Once again, Roger Ebert offers his illuminating perspective on the subject of film criticism.
A few excerpts:
“A lot of people don’t know what ‘critic’ means. They think it means, ‘a person who criticizes.’ They don’t like people who do that.”
Ebert begins his journal entry articulating this critical stance on critics:
“Criticism is a destructive activity. If I like something and the critics didn’t, they can’t see what’s right there before their eyes because they’re in love with some theory. They don’t have feelings; they have systems. They think they know better than creators. They praise what they would have done, instead of what an artist has done. They use foreign words to show off. They’re terrified of being exposed as the empty poseurs they are. They are leeches on the skin of art.”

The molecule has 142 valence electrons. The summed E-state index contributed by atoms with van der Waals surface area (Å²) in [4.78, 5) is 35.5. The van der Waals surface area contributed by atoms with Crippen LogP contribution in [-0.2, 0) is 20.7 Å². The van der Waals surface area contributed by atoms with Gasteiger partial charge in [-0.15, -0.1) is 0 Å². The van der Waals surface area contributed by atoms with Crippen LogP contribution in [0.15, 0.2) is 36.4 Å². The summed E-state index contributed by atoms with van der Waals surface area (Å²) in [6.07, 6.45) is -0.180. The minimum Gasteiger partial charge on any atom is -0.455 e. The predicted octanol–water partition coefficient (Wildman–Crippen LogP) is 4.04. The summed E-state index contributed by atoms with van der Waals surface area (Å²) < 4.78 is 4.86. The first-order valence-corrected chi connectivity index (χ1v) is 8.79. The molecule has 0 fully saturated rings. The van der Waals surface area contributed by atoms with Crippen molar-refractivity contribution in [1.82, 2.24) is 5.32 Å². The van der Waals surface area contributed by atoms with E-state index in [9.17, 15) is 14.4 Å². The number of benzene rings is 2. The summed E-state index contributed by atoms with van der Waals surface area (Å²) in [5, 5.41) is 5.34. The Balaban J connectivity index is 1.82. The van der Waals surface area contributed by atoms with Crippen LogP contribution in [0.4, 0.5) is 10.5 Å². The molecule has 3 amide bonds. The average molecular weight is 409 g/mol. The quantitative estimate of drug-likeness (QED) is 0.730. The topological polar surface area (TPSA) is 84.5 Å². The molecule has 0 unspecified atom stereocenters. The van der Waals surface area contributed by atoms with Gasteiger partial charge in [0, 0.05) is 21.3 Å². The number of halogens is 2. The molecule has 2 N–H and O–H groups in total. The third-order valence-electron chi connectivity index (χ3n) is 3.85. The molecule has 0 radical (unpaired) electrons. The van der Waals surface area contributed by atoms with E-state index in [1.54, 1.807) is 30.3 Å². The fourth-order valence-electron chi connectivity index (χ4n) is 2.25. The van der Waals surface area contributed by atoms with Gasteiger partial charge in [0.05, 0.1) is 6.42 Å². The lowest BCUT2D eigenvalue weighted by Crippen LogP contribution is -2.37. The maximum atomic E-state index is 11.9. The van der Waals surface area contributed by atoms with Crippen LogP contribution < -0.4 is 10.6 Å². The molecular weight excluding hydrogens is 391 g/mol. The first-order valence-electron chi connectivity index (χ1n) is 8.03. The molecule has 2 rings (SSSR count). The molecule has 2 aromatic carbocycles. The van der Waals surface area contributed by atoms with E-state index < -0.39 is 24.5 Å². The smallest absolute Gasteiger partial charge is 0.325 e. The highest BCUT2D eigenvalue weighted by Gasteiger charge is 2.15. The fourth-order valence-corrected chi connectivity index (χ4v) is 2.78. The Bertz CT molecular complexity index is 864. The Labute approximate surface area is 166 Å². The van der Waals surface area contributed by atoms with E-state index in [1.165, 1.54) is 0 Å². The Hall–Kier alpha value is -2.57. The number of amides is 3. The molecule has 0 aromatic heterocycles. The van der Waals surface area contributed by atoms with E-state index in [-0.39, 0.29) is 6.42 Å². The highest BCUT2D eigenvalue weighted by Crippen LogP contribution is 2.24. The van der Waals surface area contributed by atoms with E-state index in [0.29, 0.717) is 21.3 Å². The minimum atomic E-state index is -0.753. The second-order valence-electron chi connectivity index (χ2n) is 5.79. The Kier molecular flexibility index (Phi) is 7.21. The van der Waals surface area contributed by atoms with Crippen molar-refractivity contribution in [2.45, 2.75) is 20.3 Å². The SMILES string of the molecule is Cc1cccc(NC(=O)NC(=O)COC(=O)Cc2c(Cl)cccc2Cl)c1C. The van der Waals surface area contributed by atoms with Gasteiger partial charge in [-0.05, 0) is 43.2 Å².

and then he offers his opinion of opinions:
“It is not important to be ‘right’ or ‘wrong.’ It is important to know why you hold an opinion, understand how it emerged from the universe of all your opinions, and help others to form their own opinions. There is no correct answer. There is simply the correct process. ‘An unexamined life is not worth living.’ Too many simply absorb. They are depositories for input. They can hardly be expected to be critical of their own tastes, can they? Of course they can.”